Earlier this year I was taking Conversational Cantonese at City College. After a lifetime of fractional non-conversations with my grandparents with mom and dad as translator, and catalyzed finally by a trip to Hong Kong where I could not tell my taxi driver where our hotel was, I finally gave in.
My Cantonese teacher was a small, fast-talking, borderline ADHD woman named Mrs. Wong. For some reason she would come into every single class ten minutes late, out of breath and laughing: “HAHA! I have to walk all the way across campus carrying these heavy bags! HAHA! It’s so warm in here!” At first I was genuinely confused as to why this woman was so manic, but if she could teach me Cantonese, all would be forgiven.
I started off in the beginner-beginner super n00b 10a class, filled with white guys trying to holla at Chinese girls in the mother tongue. I sat next to a few other ABC (American-born Chinese) students who wanted to brush up on the language their grandparents spoke to them in. In our second class, Mrs. Wong singled out all the students with Chinese last names. The first was a girl sitting behind me.
“WHAT’S YOUR CHINESE NAME???” Mrs. Wong yelled, as she was apt to do. “Umm… I think it’s…” and she said her Chinese name. “WAIT WAIT WAIT. What did you say??? Did you mean to say…” and then Mrs. Wong proceeded to shame this girl about the way she pronounced her Chinese name! In my head I’m like, oh hell no this crazy lady better not come around to me or we’re gonna have some problems. But sure enough… “Nathan? Nathan Lee?” I raised my hand, “Hai douh.” “Nathan, what’s your Chinese name?” “I’m not sure… I have to ask my grandma,” I said, prepared for confrontation. “AIYAHH!!! You forgot! Aiyah ok ask your grandma then and tell me next class.” And that’s how I escaped the wrath of Mrs. Wong.
There was this one white guy in the class who was helllla loud and whenever Mrs. Wong would ask us to repeat a word, he would yell it from his seat but his pronunciation was straight lahp sahp—hot trash-type pronunciation. What drove me crazy though was that he didn’t stop. Every single time, even though he knew his pronunciation sucked, even though people would giggle at him, he was still shouting it out like he was super proud. And it hit me one time when I was leaving class and Mrs. Wong said to me, “Mhgoi, joigin!”—“Thank you, goodbye”—and all I could say was “…Ok!” even though everyone else in the class, especially my Loud White Brother, would say goodbye to her in Cantonese. Why couldn’t I just say “joigin” like everyone else? I wondered how much shame had built up in myself over years of being embarrassed whenever I would attempt to speak Cantonese to other Chinese people. And how for white folks, that shame simply wasn’t there. Loud White Brother can shout out janky Cantonese like no one’s listening because he has no framework for linguistic shame from his own people. And I’m embarrassed to say my own Chinese name or a simple phrase like, “Thank you, good bye” because in my attempts to say those things throughout my life, I’ve only been met with embarrassment. Shame is something we learn, something we’re conditioned to.
Because of my work schedule, I had to transfer to the slightly more advanced 10b class. Why I thought this would be a good idea, I’m not completely sure. But this class had less loud white people and more ABCs like me. There was this one kid Josh who had 6 years of school-learned Cantonese… boy he was a know-it-all and I could not stand it because he was hapa and his Canto was pretty good for someone who didn’t grow up speaking it (he also had transition lenses, which made it easier to not like him). But man this kid brought the identity issues out in me. Like yo, Josh, why are you showing everybody up by writing out the characters when this is a conversational class, it’s unnecessary dude. Besides our token white guy, Matt (married to a Chinese woman), Josh was the least Chinese dude in the class by appearances (said one student: “I thought he was lo fahn!”), and yet he was the star student. When Mrs. Wong asked me one day to be his conversation partner for the rest of the semester, I was like “Umm no. He’s too good.” “That’s why it will be helpful for you!” Mrs. Wong so astutely replied, and I knew she was right. But I couldn’t partner up with the very person who reflected back my shame so clearly. Yes, I resented Josh. But perhaps I resented him because he was what I wanted to be: the Americanized ABC whose Cantonese, though heavily English-accented, was solid. And if I couldn’t achieve this, I didn’t want to be partnered up with the guy who already had.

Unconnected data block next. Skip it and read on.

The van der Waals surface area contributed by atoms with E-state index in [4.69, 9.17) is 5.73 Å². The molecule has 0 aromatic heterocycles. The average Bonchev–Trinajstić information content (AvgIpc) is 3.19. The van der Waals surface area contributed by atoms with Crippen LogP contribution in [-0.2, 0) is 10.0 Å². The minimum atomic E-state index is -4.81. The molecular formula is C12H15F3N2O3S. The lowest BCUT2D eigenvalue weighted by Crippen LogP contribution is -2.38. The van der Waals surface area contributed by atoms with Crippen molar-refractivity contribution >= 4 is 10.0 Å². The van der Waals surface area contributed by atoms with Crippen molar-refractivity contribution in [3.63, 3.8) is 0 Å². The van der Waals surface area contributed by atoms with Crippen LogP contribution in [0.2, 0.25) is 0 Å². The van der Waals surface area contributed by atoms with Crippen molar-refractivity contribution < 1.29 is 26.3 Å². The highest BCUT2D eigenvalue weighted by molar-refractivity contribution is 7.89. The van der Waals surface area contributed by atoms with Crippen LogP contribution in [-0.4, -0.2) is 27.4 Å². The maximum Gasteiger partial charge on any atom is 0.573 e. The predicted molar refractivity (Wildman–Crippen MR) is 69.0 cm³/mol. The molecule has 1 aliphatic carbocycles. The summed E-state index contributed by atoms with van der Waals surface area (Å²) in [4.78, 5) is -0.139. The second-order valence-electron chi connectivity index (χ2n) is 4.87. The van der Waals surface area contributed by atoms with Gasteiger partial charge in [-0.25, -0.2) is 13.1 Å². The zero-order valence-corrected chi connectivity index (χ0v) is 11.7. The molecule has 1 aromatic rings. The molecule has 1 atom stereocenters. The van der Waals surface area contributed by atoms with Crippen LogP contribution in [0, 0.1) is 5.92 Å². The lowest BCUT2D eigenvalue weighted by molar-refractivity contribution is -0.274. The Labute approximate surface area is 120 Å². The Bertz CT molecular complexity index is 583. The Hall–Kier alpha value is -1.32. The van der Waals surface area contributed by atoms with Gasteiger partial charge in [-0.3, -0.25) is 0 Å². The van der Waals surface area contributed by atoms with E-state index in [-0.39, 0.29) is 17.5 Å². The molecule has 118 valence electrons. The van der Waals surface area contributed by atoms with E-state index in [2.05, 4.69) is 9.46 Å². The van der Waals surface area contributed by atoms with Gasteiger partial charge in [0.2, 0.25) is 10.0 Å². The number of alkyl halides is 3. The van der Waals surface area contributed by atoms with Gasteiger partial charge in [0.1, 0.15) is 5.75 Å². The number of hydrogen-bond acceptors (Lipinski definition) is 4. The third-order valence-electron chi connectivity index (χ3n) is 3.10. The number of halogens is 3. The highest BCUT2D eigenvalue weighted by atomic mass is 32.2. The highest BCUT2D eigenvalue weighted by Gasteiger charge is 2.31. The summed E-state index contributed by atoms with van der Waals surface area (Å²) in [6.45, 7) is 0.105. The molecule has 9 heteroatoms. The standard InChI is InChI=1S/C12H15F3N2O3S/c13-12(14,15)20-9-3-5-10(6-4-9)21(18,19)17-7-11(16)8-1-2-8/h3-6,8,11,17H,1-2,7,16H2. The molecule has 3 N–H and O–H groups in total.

Eventually work became too tiring for me to keep going to class. I dropped it in March and my Cantonese ability has quickly regressed to the level it’s been at my whole life: limited to dim sum and curse words. I hope I can get back into Mrs. Wong’s class sometime in the future, but I’m glad, at least in this one area, that I did not run away. Once I started going to the 10b class, I started greeting and saying goodbye to Mrs. Wong in Cantonese. It’s a super small step, one that Loud White Brother has probably already surpassed, but it’s a big deal to me. I hope my life is filled with small, silly steps like these where I confront the things that bring me the most fear, that I can unlearn the shame that has built up without my permission or knowing, so I can deconstruct and construct myself into the person that God made and is making. I hope I can become disciplined in not running away from the things that scare me. Thanks for reading. Mhgoi. Joigin.